Category:

Gudrid Thorbjarnardottir: Transatlantic Traveler of Viking Frontiers

During her lifetime Gudrid Thorbjarnardottir (Guðríður Þorbjarnardóttir, 980-1050), the daughter of Icelandic chieftain, Thorbjorn of Laugarbrekka, Iceland, travelled to Greenland, North America, Norway, and perhaps even Rome as a pilgrim. Legend has it her father would not permit her to marry an early suitor because he was the son of a slave.

Posted On :
Category:

Cnut the Great Reforges his Father’s North Sea Empire, 1014-1028 (Part II)

When King Sweyn Forkbeard suddenly died in early 1014 after becoming the first Danish King of England and first ruler of the North Sea Empire, his son Cnut (994-1035) had to overcome the forces working to dismantle what his father achieved through victory in battle and alliance with the Jomsvikings – a military order based on the southern shore of the Baltic Sea.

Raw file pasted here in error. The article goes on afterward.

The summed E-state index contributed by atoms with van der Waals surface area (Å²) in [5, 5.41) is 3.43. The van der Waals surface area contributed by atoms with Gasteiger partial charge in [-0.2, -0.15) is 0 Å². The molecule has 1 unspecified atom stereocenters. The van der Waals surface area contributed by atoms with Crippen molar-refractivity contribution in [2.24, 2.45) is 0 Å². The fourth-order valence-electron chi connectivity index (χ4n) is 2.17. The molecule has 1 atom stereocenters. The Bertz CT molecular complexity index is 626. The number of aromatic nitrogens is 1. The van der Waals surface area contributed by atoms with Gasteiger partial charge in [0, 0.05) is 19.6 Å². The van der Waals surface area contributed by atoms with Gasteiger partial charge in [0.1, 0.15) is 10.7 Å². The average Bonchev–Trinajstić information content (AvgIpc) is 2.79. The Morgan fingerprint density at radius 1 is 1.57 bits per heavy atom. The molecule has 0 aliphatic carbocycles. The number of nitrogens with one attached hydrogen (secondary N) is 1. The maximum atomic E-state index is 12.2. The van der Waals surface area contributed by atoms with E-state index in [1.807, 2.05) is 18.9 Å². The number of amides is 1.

Posted On :
Category:

“Beyond the Volok”: The Medieval Frontier and Chronicle of Novgorod, 1016-1471 (Part One)

In the centuries prior to Tsarist Russia’s rise to power the two principal centers connecting the Viking and Byzantine worlds were Novgorod and Kiev. Generally referred to as the Kievan Rus’ – the ascendancy of Novgorod within this loosely connected riverine federation stretching between the Dnieper River and Lake Ladoga’s tributaries to the Baltic Sea began during the reign of Yaroslav the Wise (c. 978-1054) – who became Grand Prince of Kiev in 1019 after ruling Novgorod and forming alliances with Scandinavian Vikings (Varangians).

Posted On :
Category:

The Viking King Harald Hardrada: Eastern Exile and Mercenary Life, 1030-1042 (Part I)

Harald Sigurdsson (1015-1066), also known as Harald Hardrada (“hard”) was one of the most fabled kings in Norwegian history. Harald and his half-brother Olaf Haraldsson – who later became Saint Olaf – fought together in 1030 while trying to reclaim the throne from the Danish king Cnut the Great – who made an alliance with the jarls of Lade in the Trondheim region.

Posted On :